I think, the results are inspiring and understandable for a non-AI medicinal chemist. Still, knowing a bit more about the basics of machine learning and neural network architectures is important for life science professionals. So here is a very informative educational piece about all these things to gain the high-concept understanding.

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Comments:

  • Mostapha Benhenda 2018/01/11, 22:39 PM

    It’s an interesting experiment indeed, this ETH Zurich team applied the AstraZeneca method. They make an allusion to the diversity problem here:

    "Importantly, the newly generated molecules populate the chemical space of the training data, residing within the RXR/PPAR region of the fine-tuning set (Figure 2)."

    In support of this claim, I only found the sketchy figure 2.

    I didn’t find their quantitative evaluation of diversity, and in particular, how they mathematically define this keyword 'populate’. Tell me if you see something.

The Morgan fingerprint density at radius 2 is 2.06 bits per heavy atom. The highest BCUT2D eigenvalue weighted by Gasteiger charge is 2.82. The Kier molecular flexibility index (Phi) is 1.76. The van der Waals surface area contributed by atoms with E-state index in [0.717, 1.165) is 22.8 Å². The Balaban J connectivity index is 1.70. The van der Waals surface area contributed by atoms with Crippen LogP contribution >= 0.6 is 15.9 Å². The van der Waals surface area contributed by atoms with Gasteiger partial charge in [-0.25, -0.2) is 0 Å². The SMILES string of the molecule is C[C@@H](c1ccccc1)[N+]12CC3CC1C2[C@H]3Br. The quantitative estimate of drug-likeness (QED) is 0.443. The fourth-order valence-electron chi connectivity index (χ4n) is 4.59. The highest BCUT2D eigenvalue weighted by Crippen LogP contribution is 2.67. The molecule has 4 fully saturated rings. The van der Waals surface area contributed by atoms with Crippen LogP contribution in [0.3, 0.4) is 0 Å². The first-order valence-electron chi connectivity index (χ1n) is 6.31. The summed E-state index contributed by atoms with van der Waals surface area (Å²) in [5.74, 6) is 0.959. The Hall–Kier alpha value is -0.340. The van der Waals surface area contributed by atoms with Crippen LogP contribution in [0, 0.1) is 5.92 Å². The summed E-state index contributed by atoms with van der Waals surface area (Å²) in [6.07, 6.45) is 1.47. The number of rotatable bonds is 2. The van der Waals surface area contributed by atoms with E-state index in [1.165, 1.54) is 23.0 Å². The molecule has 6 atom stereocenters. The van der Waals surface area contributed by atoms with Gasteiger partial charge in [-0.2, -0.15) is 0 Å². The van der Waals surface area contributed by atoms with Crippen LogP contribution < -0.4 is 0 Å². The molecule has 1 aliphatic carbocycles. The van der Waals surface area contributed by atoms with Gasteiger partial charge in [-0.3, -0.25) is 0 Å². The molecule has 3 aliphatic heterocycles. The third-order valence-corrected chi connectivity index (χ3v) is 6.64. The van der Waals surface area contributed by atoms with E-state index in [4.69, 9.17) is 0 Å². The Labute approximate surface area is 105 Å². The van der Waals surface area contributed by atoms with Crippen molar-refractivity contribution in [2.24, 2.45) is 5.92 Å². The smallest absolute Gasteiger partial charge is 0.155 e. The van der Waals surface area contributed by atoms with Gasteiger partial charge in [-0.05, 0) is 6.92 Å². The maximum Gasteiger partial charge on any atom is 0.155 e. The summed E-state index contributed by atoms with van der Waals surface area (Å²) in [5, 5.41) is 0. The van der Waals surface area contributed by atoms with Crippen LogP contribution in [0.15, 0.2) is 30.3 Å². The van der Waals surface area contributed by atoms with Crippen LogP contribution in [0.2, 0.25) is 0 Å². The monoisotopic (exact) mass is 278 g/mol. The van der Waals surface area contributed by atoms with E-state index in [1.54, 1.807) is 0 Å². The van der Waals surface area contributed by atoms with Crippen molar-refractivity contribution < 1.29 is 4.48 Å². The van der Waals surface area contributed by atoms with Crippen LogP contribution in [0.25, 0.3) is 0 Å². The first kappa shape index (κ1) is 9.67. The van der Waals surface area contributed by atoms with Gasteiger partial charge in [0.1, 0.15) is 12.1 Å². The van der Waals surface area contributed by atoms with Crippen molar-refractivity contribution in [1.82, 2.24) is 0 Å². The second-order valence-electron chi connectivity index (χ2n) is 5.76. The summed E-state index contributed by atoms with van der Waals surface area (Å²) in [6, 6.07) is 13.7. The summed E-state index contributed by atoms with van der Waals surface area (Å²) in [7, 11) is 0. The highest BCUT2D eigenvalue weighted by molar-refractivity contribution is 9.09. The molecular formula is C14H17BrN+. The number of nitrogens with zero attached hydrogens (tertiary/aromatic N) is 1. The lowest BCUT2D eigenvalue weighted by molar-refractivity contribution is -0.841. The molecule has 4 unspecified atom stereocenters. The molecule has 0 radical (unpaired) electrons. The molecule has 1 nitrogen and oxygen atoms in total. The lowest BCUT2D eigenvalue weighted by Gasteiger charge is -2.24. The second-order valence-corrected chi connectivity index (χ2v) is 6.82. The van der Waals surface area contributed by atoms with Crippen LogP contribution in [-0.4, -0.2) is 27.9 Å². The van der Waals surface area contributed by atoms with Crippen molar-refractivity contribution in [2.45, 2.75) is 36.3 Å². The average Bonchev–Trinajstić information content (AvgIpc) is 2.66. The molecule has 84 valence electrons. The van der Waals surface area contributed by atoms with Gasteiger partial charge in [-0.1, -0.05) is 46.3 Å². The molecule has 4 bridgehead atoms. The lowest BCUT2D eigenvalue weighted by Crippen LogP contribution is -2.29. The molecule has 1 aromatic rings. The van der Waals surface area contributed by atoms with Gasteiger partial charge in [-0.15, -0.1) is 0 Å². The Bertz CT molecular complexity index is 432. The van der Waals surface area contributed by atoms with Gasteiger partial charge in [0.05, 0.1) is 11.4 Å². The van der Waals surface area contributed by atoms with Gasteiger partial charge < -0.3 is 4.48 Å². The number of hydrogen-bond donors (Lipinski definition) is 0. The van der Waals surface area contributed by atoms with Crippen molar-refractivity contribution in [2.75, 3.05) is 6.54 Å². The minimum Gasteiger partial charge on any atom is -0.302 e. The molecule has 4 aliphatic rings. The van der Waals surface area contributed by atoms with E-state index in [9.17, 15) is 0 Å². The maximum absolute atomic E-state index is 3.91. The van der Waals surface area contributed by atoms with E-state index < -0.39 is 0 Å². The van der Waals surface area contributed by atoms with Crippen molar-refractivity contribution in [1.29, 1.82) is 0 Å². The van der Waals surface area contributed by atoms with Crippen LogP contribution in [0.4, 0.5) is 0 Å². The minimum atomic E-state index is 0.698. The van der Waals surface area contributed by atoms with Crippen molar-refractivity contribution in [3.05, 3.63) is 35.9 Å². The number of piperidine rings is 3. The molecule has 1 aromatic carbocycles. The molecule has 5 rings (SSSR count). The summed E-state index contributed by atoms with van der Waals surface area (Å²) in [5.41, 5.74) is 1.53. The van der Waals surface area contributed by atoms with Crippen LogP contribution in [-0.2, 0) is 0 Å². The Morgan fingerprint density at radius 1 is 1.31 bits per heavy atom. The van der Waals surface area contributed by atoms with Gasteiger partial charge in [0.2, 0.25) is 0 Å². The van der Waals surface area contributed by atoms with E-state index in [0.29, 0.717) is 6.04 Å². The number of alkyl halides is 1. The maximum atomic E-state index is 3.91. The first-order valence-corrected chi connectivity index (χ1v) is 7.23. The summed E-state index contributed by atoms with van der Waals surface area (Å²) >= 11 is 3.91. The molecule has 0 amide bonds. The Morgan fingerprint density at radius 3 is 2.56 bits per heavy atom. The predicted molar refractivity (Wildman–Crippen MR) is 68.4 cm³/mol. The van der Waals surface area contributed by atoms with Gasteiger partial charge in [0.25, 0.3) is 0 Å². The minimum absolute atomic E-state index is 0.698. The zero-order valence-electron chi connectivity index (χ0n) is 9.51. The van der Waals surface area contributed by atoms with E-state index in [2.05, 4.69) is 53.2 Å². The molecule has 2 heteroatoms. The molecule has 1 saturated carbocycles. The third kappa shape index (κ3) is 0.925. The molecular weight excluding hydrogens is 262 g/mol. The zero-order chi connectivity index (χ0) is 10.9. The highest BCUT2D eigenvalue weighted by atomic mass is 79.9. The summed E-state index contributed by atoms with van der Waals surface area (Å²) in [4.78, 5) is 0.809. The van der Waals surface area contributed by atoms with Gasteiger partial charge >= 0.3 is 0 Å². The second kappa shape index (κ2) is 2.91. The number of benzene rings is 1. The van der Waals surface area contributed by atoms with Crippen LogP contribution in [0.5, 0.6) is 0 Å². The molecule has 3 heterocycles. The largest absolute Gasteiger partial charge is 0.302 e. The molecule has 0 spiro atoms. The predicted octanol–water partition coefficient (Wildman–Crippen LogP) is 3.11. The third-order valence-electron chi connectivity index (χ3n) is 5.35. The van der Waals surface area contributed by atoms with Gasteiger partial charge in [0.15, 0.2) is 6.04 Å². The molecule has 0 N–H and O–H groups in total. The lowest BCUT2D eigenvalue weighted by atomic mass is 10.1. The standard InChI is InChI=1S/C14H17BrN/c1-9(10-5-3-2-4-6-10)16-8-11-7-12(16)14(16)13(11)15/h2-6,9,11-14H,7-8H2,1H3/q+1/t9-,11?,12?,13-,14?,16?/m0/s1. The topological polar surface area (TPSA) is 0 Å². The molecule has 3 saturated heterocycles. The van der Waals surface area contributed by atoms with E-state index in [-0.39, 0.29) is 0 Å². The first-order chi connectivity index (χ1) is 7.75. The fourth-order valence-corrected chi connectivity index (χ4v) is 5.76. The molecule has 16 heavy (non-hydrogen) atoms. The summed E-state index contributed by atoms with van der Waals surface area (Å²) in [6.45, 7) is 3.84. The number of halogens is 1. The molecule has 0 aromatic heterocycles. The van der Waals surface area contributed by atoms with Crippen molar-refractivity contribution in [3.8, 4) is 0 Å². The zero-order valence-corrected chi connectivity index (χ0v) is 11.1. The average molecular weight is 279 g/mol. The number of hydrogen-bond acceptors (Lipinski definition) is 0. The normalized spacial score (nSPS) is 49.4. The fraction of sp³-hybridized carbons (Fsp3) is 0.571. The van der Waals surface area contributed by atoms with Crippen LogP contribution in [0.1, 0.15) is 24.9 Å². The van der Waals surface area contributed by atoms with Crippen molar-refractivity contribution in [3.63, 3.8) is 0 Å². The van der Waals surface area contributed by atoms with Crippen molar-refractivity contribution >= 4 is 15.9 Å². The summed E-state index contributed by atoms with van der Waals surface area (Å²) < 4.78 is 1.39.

That’s where I said that an important work remains to be done. In this paper, they seem to only show a 2-Dimensional visualization of a 100-something-Dimensional space.

    Visualizations are cool for a popular science blog, but to get a real grasp of what is going on, it’s necessary to introduce equations, and quantitative metrics. Where are they?

    That’s especially important when you want to compare different architectures: for example, to benchmark this AstraZeneca RL method against the Harvard ORGAN.

    Therefore, from the viewpoint of the quantitative evaluation of diversity, this ETH Zurich paper seems much worse than both the AstraZeneca paper and the Harvard paper (but the experimental part looks cool).

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  • Alfred Ajami 2018/01/12, 16:02 PM

    Thank you, Andrii for calling this one out. BPT provides an opportune forum for further discussion, so allow me to jump in again with perhaps contrarian commentary.

    My skepticism over AI applications to drug discovery (DD) is in part born of a historical bias, dating to the infancy of computational chemistry itself. This field began to blossom 50 years ago not because Marvin Minsky (a personal friend in the Examiner Club) and the Media Lab sent out their students and postdocs to learn organic synthesis but rather because EJ Corey (mentor and task master) sent out his people to learn about parsers, list processors and perceptrons to be morphed into synthons. Marvin was focused on process and EJ was focused on product.